Would you like to be more creative in your day-to-day problem solving and impress your boss with new ideas and concepts for tired old programs? Would you be interested in finding new ways to motivate and energize your work force to provide better customer service or enhance productivity? No doubt you would, but if you are like most people, you may be thinking there’s barely enough time in the day to get through your task list, never mind finding the time for getting creative.

But experts suggest that creativity is a process that is teachable and trackable, and that there are techniques and tools that can foster a more creative approach to life. And being creative doesn’t need to take a lot of time. But creativity does need to be continually nurtured and the creative impulse needs to be exercised regularly.

In a recent article in Scientific American, three experts – a psychologist, a poet/playwright, and a scholar – discuss the importance of creativity and the role that it has played in their lives and the lives of others, and offer ways that you can unleash your own creativity. They suggest that there is more to creativity than what some call “Big Creativity” or “Big C creativity” – big ideas and concepts with far-reaching impact. There is also “Small C creativity” that manifests itself in everyday problem solving.
The discussion suggests that there are four basic competencies or skill sets that are essential for creative expression:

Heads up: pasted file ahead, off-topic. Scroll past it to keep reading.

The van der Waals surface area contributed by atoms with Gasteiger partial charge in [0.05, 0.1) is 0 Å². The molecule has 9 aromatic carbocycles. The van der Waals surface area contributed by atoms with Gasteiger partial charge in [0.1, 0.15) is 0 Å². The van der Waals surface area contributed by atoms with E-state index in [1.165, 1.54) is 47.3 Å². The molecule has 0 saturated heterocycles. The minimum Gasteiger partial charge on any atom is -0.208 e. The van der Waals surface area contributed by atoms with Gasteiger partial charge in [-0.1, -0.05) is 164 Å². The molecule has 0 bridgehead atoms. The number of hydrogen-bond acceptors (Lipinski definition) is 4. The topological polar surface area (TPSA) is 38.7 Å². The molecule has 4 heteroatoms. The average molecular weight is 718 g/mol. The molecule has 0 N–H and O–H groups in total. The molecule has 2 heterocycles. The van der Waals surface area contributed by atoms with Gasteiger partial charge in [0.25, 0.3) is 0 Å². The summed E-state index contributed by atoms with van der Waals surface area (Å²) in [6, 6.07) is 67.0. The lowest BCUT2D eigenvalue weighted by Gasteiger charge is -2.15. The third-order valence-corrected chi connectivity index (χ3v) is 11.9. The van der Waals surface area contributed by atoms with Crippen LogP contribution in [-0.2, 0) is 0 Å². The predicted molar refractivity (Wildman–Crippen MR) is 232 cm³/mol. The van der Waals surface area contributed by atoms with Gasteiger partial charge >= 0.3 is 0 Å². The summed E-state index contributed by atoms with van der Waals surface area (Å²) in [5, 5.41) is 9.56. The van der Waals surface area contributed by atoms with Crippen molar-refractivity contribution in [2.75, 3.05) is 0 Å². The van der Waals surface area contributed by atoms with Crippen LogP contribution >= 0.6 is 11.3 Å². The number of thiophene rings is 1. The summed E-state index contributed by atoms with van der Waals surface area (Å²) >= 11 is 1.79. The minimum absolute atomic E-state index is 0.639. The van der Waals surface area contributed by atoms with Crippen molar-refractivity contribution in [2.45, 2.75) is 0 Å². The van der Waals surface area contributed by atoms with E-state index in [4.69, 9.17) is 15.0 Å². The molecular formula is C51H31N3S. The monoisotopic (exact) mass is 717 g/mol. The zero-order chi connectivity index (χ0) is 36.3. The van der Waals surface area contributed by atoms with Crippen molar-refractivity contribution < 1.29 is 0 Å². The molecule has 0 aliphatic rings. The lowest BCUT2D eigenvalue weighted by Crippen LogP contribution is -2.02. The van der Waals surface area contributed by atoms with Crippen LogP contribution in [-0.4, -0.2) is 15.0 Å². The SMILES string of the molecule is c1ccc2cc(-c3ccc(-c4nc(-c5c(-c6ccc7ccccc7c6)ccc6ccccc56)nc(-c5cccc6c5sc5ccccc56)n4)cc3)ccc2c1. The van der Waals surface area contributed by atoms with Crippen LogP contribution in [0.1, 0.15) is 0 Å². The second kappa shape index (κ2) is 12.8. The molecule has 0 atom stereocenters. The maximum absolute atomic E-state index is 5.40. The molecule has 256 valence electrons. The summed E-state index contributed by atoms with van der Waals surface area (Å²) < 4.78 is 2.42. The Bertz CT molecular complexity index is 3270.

“The first and most important competency is “capturing”—preserving new ideas as they occur to you and doing so without judging them … There are many ways to capture new ideas. Otto Loewi won a Nobel Prize for work based on an idea about cell biology that he almost failed to capture. He had the idea in his sleep, woke up and scribbled the idea on a pad but found the next morning that he couldn’t read his notes or remember the idea. When the idea turned up in his dreams the following night, he used a better capturing technique: he put on his pants and went straight to his lab!

The second competency is called “challenging”—giving ourselves tough problems to solve. In tough situations, multiple behaviors compete with one another, and their interconnections create new behaviors and ideas. The third area is “broadening.” The more diverse your knowledge, the more interesting the interconnections—so you can boost your creativity simply by learning interesting new things. And the last competency is “surrounding,” which has to do with how you manage your physical and social environments. The more interesting and diverse the things and the people around you, the more interesting your own ideas become.”

The article continues to suggest other ideas and techniques for fostering creativity. An important part of the creative process is simply unleashing or giving permission to the creative impulse. An all-too-frequent and unfortunate byproduct of the education process can be a stifling of our inner creativity. Children are naturally creative, but as part of the socialization process, that creativity is often suppressed. Experts in this article suggest that creativity demands a thick skin because rejection often goes hand in hand with creativity and the creative thinker often has to overcome obstacles to nurture a concept on to fruition.


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